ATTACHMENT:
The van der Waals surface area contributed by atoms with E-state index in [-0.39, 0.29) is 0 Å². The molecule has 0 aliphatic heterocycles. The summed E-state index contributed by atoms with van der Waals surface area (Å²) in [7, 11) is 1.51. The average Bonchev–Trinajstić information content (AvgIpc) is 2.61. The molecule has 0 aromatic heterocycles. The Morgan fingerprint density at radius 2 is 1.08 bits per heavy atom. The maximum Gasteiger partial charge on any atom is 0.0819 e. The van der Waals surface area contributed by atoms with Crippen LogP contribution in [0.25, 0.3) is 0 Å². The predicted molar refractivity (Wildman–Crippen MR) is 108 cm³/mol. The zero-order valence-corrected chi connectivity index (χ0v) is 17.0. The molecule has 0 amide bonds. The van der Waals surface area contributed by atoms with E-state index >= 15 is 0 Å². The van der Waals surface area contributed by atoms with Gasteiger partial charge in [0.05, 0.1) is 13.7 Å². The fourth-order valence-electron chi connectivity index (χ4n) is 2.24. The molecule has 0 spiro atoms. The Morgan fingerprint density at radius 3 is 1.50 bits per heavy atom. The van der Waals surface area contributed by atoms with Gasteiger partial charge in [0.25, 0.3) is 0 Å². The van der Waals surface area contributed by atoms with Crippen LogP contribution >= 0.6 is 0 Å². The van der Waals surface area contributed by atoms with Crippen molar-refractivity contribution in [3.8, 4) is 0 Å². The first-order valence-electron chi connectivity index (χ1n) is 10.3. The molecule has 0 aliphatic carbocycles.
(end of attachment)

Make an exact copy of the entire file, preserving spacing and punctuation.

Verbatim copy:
The van der Waals surface area contributed by atoms with E-state index in [-0.39, 0.29) is 0 Å². The molecule has 0 aliphatic heterocycles. The summed E-state index contributed by atoms with van der Waals surface area (Å²) in [7, 11) is 1.51. The average Bonchev–Trinajstić information content (AvgIpc) is 2.61. The molecule has 0 aromatic heterocycles. The Morgan fingerprint density at radius 2 is 1.08 bits per heavy atom. The maximum Gasteiger partial charge on any atom is 0.0819 e. The van der Waals surface area contributed by atoms with Crippen LogP contribution in [0.25, 0.3) is 0 Å². The predicted molar refractivity (Wildman–Crippen MR) is 108 cm³/mol. The zero-order valence-corrected chi connectivity index (χ0v) is 17.0. The molecule has 0 amide bonds. The van der Waals surface area contributed by atoms with E-state index >= 15 is 0 Å². The van der Waals surface area contributed by atoms with Gasteiger partial charge in [0.05, 0.1) is 13.7 Å². The fourth-order valence-electron chi connectivity index (χ4n) is 2.24. The molecule has 0 spiro atoms. The Morgan fingerprint density at radius 3 is 1.50 bits per heavy atom. The van der Waals surface area contributed by atoms with Gasteiger partial charge in [0.25, 0.3) is 0 Å². The van der Waals surface area contributed by atoms with Crippen LogP contribution >= 0.6 is 0 Å². The van der Waals surface area contributed by atoms with Crippen molar-refractivity contribution in [3.8, 4) is 0 Å². The first-order valence-electron chi connectivity index (χ1n) is 10.3. The molecule has 0 aliphatic carbocycles.